SYNOPSIS: In the start of a new epic, a new villain stalks Gotham City. Will Batman be able to uncover the mystery of Mr. Bloom?
BATMAN #43 might not be the book you were expecting it to be when you
read that glorious final panel of #42. After Bruce Wayne shuts down
Jim Gordon's request for help, one of Batman's "Super Friends" pushes
Alfred to tell the tale of Bruce's recent rise from his broken,
bloodied fate beside The Joker's own ruined bones to his brand new
life caring for children in a Narrows youth center with rekindled love
Julie Madison by his side.
(The Super Friend doesn't ask about The Joker's fate, nor does Alfred
offer any information. So that particular mystery endures. For now.)
"Don't you see?" Alfred implores. "Batman died. And Bruce Wayne came
back." In other words, Bruce doesn't remember having been Batman, and
Alfred plans to keep it that way by any means necessary... including
threatening the Super Friend with what will happen if the Super Friend
tells Bruce the truth.
Alfred covers all the bases of why this renewed Bruce wouldn't last a
night as The Batman, and he also shows the Super Friend the beginnings
of Bruce's cloning machine that we saw in action in last year's
BATMAN: FUTURE'S END #1. Shouldn't Bruce be spared of the terrible
burden? (Bruce has clearly been spared of having any curiosity; not
once does he ask why Alfred is so conspicuously hiding his right
hand's fate behind every object imaginable.*) And isn't it time that
someone else took over as Gotham's protector?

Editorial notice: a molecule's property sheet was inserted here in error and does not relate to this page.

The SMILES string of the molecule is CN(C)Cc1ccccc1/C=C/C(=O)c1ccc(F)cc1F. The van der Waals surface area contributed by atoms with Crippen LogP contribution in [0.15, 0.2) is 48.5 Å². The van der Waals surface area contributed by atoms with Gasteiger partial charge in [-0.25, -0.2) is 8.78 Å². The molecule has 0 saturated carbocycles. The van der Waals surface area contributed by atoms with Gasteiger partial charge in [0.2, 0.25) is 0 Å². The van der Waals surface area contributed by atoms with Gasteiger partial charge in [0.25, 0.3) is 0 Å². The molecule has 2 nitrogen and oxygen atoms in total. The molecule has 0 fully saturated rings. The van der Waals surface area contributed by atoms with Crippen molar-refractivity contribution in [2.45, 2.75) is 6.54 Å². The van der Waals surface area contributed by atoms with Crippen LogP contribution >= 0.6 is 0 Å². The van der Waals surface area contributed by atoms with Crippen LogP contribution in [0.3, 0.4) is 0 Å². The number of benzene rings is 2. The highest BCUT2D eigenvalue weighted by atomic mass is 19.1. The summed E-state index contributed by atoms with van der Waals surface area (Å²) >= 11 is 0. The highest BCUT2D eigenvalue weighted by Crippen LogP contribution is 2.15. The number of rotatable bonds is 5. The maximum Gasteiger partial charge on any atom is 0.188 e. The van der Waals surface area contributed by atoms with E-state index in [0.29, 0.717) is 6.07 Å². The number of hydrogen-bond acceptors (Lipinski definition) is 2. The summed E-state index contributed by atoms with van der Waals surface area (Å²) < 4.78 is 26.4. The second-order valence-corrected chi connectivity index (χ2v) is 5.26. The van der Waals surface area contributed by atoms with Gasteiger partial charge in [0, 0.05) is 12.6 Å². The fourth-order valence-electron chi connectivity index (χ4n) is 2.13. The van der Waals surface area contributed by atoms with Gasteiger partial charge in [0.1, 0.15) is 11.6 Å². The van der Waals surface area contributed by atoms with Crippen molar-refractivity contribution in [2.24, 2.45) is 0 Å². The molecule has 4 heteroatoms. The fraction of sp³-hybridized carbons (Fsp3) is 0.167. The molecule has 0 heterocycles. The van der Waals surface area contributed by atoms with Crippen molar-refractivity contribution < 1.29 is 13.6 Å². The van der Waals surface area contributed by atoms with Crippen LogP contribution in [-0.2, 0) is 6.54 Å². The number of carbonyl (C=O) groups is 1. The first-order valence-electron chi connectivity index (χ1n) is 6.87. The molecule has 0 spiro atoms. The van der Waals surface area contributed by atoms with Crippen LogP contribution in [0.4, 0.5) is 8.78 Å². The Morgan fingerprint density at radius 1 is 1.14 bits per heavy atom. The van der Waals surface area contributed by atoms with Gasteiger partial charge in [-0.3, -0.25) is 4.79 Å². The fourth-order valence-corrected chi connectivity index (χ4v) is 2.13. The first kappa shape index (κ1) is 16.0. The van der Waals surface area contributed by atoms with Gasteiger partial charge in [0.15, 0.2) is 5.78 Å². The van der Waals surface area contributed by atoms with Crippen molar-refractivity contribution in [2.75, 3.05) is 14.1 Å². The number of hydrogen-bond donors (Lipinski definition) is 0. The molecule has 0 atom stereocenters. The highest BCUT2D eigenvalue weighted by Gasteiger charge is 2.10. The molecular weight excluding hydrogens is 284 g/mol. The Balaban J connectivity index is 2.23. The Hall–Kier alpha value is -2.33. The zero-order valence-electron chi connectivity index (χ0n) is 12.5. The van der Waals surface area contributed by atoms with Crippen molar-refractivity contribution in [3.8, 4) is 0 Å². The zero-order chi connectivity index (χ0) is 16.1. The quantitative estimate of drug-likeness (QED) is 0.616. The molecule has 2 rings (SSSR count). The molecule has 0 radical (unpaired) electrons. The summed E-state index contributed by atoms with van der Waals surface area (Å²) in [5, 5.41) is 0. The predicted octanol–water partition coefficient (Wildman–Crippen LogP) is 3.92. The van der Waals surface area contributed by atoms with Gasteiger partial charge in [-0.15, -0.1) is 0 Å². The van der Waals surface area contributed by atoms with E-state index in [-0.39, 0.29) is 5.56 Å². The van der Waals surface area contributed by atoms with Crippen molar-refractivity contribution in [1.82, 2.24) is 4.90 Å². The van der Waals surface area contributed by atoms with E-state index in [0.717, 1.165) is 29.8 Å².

Which brings us back to Jim Gordon, who's hot on the trial of Mr.
Bloom and his special seeds that give dastardly abilities to Gotham's
criminals. As the situation spirals out of control for Gordon and his
team, Mr. Bloom has a bloody confrontation with a major player from
the Rogue's Gallery, and someone at the youth center proves to be far
more curious about Gordon's visit to Bruce than Bruce is.
Greg Capullo's art team makes it all beautiful, with the issue's
frequent character conversations capitalizing on Capullo's gift for
expressive faces. He also has a lot of fun depicting the adventures of
Bruce's future clones during Alfred's explanation of the infinity
machine. Danny Miki inks the lines with a perfect precision that makes
FCO Plascencia's colors pop. Plascencia is particularly working
overtime here, especially on the flashback pages that evoke the
palettes of faded photographs. It's easily one of this team's most
BATMAN #43 Cover
This is all interesting stuff. I'm just not sure how interested I am
in another entry in the seemingly endless parade of stories that take
Bruce Wayne out of the cowl, especially since this one seems destined
to go the way of Grant Morrison by eventually proving yet again that
only Bruce Wayne can truly be Batman. This issue certainly serves its
purpose of establishing what's going on with Bruce, but it rushes all
of the Gordon stuff to do so, despite beginning with yet another
meta-reminder from writer Scott Snyder that Jim's being Batman is
"unnatural ... but still, it's where we are."
It's not the worst place to be. But it's still a long way away from
feeling like home - John Bierly
John Bierly still can't believe he gets to write for BOF.
Check out JOHNBIERLY.COM to read about the other things he writes about.